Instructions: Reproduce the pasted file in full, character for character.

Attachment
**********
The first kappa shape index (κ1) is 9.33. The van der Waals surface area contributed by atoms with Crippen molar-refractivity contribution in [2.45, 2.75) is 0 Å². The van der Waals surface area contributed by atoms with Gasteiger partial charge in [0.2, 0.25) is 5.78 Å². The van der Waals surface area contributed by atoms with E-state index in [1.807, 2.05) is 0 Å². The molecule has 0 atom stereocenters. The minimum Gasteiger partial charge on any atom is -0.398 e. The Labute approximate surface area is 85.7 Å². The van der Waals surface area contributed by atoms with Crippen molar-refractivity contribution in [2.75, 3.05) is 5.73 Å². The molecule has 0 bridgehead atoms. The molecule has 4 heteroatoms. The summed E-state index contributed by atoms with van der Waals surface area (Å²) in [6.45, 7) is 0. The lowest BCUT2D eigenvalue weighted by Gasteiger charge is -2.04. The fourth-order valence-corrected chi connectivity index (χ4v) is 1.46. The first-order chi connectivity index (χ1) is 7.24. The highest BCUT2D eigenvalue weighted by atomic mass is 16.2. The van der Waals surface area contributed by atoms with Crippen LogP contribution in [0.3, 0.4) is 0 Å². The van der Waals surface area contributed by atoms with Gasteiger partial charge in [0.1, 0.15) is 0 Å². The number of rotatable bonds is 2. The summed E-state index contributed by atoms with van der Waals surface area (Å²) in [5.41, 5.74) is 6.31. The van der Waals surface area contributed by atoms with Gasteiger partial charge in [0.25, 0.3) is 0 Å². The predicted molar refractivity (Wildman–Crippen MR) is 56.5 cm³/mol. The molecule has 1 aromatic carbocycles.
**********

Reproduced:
The first kappa shape index (κ1) is 9.33. The van der Waals surface area contributed by atoms with Crippen molar-refractivity contribution in [2.45, 2.75) is 0 Å². The van der Waals surface area contributed by atoms with Gasteiger partial charge in [0.2, 0.25) is 5.78 Å². The van der Waals surface area contributed by atoms with E-state index in [1.807, 2.05) is 0 Å². The molecule has 0 atom stereocenters. The minimum Gasteiger partial charge on any atom is -0.398 e. The Labute approximate surface area is 85.7 Å². The van der Waals surface area contributed by atoms with Crippen molar-refractivity contribution in [2.75, 3.05) is 5.73 Å². The molecule has 0 bridgehead atoms. The molecule has 4 heteroatoms. The summed E-state index contributed by atoms with van der Waals surface area (Å²) in [6.45, 7) is 0. The lowest BCUT2D eigenvalue weighted by Gasteiger charge is -2.04. The fourth-order valence-corrected chi connectivity index (χ4v) is 1.46. The first-order chi connectivity index (χ1) is 7.24. The highest BCUT2D eigenvalue weighted by atomic mass is 16.2. The van der Waals surface area contributed by atoms with Crippen LogP contribution in [0.3, 0.4) is 0 Å². The van der Waals surface area contributed by atoms with Gasteiger partial charge in [0.1, 0.15) is 0 Å². The number of rotatable bonds is 2. The summed E-state index contributed by atoms with van der Waals surface area (Å²) in [5.41, 5.74) is 6.31. The van der Waals surface area contributed by atoms with Gasteiger partial charge in [0.25, 0.3) is 0 Å². The predicted molar refractivity (Wildman–Crippen MR) is 56.5 cm³/mol. The molecule has 1 aromatic carbocycles.